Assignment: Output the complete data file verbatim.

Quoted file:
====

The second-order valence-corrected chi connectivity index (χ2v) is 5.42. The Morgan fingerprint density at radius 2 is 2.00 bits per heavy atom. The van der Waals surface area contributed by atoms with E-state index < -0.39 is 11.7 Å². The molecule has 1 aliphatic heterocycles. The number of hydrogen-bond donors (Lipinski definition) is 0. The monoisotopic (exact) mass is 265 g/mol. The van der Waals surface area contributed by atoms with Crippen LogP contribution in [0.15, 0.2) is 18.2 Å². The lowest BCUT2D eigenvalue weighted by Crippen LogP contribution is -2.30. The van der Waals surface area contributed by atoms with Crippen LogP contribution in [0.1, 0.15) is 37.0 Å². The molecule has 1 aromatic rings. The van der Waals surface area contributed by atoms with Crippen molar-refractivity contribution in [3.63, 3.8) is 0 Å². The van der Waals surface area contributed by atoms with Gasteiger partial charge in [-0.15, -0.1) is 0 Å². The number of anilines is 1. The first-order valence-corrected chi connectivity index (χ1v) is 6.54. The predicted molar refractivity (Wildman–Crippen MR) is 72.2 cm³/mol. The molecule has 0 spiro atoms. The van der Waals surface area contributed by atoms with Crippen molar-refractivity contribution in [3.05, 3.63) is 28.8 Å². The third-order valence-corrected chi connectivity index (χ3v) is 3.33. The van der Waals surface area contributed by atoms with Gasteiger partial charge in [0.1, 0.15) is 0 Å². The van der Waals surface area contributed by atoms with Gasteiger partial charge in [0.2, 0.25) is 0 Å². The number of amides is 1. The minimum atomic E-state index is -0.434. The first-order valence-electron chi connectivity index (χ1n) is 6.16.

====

The second-order valence-corrected chi connectivity index (χ2v) is 5.42. The Morgan fingerprint density at radius 2 is 2.00 bits per heavy atom. The van der Waals surface area contributed by atoms with E-state index < -0.39 is 11.7 Å². The molecule has 1 aliphatic heterocycles. The number of hydrogen-bond donors (Lipinski definition) is 0. The monoisotopic (exact) mass is 265 g/mol. The van der Waals surface area contributed by atoms with Crippen LogP contribution in [0.15, 0.2) is 18.2 Å². The lowest BCUT2D eigenvalue weighted by Crippen LogP contribution is -2.30. The van der Waals surface area contributed by atoms with Crippen LogP contribution in [0.1, 0.15) is 37.0 Å². The molecule has 1 aromatic rings. The van der Waals surface area contributed by atoms with Crippen molar-refractivity contribution in [3.63, 3.8) is 0 Å². The van der Waals surface area contributed by atoms with Gasteiger partial charge in [-0.15, -0.1) is 0 Å². The number of anilines is 1. The first-order valence-corrected chi connectivity index (χ1v) is 6.54. The predicted molar refractivity (Wildman–Crippen MR) is 72.2 cm³/mol. The molecule has 0 spiro atoms. The van der Waals surface area contributed by atoms with Crippen molar-refractivity contribution in [3.05, 3.63) is 28.8 Å². The third-order valence-corrected chi connectivity index (χ3v) is 3.33. The van der Waals surface area contributed by atoms with Gasteiger partial charge in [0.1, 0.15) is 0 Å². The van der Waals surface area contributed by atoms with Gasteiger partial charge in [0.2, 0.25) is 0 Å². The number of amides is 1. The minimum atomic E-state index is -0.434. The first-order valence-electron chi connectivity index (χ1n) is 6.16.